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Carta do Encontro de Mulheres Indígenas sobre Direitos Econômicos e Articulação de Mulheres Indígenas do Brasil e das Américas
Povos indígenas pedem reconhecimento do Kuarup como patrimônio imaterial
Coisa de índio
- Other names
Where they are How many MT 467 (Ipeax, 2011)
- Linguistic family
Many of the goods traded in the moitará are produced according to the system of specializations of each ethnic group. In the upper Xinguan system of specialized trades, the production of bows was attributed to the Kamaiurá, highly-skilled in their fabrication. But the introduction of firearms in the area greatly affected the the utility of the bow, which today is more a symbol of the group than a trade article.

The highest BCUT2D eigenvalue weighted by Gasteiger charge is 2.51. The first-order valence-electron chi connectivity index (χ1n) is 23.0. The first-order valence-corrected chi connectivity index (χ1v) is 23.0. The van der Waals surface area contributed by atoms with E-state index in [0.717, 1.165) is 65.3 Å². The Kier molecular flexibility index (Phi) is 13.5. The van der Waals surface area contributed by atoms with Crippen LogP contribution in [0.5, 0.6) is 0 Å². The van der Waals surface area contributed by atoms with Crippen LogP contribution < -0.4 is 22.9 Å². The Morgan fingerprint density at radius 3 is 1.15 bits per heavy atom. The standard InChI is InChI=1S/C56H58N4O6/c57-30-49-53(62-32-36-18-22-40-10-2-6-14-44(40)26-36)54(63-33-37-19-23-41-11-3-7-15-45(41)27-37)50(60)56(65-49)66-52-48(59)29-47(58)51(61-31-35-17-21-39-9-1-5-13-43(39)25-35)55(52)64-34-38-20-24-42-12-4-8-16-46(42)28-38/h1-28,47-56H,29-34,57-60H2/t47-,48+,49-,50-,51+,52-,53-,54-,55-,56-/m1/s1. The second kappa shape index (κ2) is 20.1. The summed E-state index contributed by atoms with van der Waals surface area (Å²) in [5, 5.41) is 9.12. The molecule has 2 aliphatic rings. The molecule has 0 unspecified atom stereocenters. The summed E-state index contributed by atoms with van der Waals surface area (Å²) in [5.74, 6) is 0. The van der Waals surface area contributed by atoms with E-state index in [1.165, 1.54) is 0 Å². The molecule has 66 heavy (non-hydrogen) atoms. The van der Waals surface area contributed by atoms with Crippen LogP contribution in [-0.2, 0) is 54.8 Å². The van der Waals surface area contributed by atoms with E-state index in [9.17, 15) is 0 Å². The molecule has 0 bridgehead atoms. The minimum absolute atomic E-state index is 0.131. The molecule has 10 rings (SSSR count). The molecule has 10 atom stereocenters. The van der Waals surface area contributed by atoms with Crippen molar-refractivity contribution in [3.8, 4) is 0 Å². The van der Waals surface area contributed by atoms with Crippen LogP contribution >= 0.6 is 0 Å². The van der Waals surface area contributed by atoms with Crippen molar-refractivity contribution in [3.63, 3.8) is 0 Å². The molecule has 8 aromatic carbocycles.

Two types of goods currently used by the Kamaiurá are produced by other groups of the area: ceramic pots and snailshell belts. Ceramics is the specialization of the Wauja and is indispensible for basic foods, such as beiju and mohete [a kind of soup]. Shell belts and collars, made by the Kuikuro and Kalapalo, are part of native dress. To obtain these products, the Kamaiurá make sporadic visits to the specialist groups.
The Kamaiurá still consider themselves excellent specialists in baskets, arrow-throwers used in the Jawari, canoes of jatobá bark, hammocks, fishnets, and the jakui flute. They even say they are the best in house construction.
In relation to the other good produced by the upper Xinguans, the Kamaiurá attribute different values to some of these: the Wauja are held to be the best producers of salt, pepper and ceramic pots; the Kalapalo, of snailshell collars, baskets and mats; the Mehinako, of the same kind of pot as the Wauja and salt; the Kuikuro of a double-tipped arrow for fishing and snailshell collars.